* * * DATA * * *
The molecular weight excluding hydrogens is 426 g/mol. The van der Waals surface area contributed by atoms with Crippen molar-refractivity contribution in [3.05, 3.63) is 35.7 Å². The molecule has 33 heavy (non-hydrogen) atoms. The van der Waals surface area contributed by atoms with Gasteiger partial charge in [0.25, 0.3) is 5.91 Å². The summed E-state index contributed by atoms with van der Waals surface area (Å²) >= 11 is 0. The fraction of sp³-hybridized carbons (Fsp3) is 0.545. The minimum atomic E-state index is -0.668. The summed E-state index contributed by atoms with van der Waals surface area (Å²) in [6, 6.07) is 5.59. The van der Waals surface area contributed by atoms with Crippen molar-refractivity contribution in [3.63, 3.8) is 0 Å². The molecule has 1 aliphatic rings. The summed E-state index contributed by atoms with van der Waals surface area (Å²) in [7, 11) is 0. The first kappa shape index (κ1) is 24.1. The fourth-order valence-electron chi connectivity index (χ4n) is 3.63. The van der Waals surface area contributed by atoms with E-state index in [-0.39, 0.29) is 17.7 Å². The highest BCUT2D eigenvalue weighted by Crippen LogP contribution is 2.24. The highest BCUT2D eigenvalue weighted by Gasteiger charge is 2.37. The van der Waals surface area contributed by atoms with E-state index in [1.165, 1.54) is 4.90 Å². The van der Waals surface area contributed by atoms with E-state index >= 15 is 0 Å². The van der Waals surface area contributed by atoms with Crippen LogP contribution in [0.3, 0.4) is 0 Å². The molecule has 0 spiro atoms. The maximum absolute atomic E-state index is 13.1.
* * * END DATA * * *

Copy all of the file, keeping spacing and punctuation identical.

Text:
The molecular weight excluding hydrogens is 426 g/mol. The van der Waals surface area contributed by atoms with Crippen molar-refractivity contribution in [3.05, 3.63) is 35.7 Å². The molecule has 33 heavy (non-hydrogen) atoms. The van der Waals surface area contributed by atoms with Gasteiger partial charge in [0.25, 0.3) is 5.91 Å². The summed E-state index contributed by atoms with van der Waals surface area (Å²) >= 11 is 0. The fraction of sp³-hybridized carbons (Fsp3) is 0.545. The minimum atomic E-state index is -0.668. The summed E-state index contributed by atoms with van der Waals surface area (Å²) in [6, 6.07) is 5.59. The van der Waals surface area contributed by atoms with Crippen molar-refractivity contribution in [3.63, 3.8) is 0 Å². The molecule has 1 aliphatic rings. The summed E-state index contributed by atoms with van der Waals surface area (Å²) in [7, 11) is 0. The first kappa shape index (κ1) is 24.1. The fourth-order valence-electron chi connectivity index (χ4n) is 3.63. The van der Waals surface area contributed by atoms with E-state index in [-0.39, 0.29) is 17.7 Å². The highest BCUT2D eigenvalue weighted by Crippen LogP contribution is 2.24. The highest BCUT2D eigenvalue weighted by Gasteiger charge is 2.37. The van der Waals surface area contributed by atoms with E-state index in [1.165, 1.54) is 4.90 Å². The van der Waals surface area contributed by atoms with E-state index >= 15 is 0 Å². The van der Waals surface area contributed by atoms with Crippen LogP contribution in [0.3, 0.4) is 0 Å². The molecule has 0 spiro atoms. The maximum absolute atomic E-state index is 13.1.